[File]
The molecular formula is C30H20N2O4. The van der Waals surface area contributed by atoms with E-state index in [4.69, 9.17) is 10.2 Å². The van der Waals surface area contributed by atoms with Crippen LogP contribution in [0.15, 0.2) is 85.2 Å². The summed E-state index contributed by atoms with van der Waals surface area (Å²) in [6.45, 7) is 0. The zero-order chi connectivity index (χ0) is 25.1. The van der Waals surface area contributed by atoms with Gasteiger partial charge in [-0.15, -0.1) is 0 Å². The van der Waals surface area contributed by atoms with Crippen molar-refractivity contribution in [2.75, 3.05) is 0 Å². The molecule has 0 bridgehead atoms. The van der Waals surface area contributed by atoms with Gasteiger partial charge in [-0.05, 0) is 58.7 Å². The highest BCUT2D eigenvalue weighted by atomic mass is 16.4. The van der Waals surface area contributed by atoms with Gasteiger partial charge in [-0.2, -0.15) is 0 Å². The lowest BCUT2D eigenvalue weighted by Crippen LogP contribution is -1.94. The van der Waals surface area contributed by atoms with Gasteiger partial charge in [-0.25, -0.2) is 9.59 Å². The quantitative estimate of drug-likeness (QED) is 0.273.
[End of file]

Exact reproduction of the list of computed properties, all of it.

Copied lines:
The molecular formula is C30H20N2O4. The van der Waals surface area contributed by atoms with E-state index in [4.69, 9.17) is 10.2 Å². The van der Waals surface area contributed by atoms with Crippen LogP contribution in [0.15, 0.2) is 85.2 Å². The summed E-state index contributed by atoms with van der Waals surface area (Å²) in [6.45, 7) is 0. The zero-order chi connectivity index (χ0) is 25.1. The van der Waals surface area contributed by atoms with Gasteiger partial charge in [-0.15, -0.1) is 0 Å². The van der Waals surface area contributed by atoms with Crippen molar-refractivity contribution in [2.75, 3.05) is 0 Å². The molecule has 0 bridgehead atoms. The van der Waals surface area contributed by atoms with Gasteiger partial charge in [-0.05, 0) is 58.7 Å². The highest BCUT2D eigenvalue weighted by atomic mass is 16.4. The van der Waals surface area contributed by atoms with Gasteiger partial charge in [-0.2, -0.15) is 0 Å². The lowest BCUT2D eigenvalue weighted by Crippen LogP contribution is -1.94. The van der Waals surface area contributed by atoms with Gasteiger partial charge in [-0.25, -0.2) is 9.59 Å². The quantitative estimate of drug-likeness (QED) is 0.273.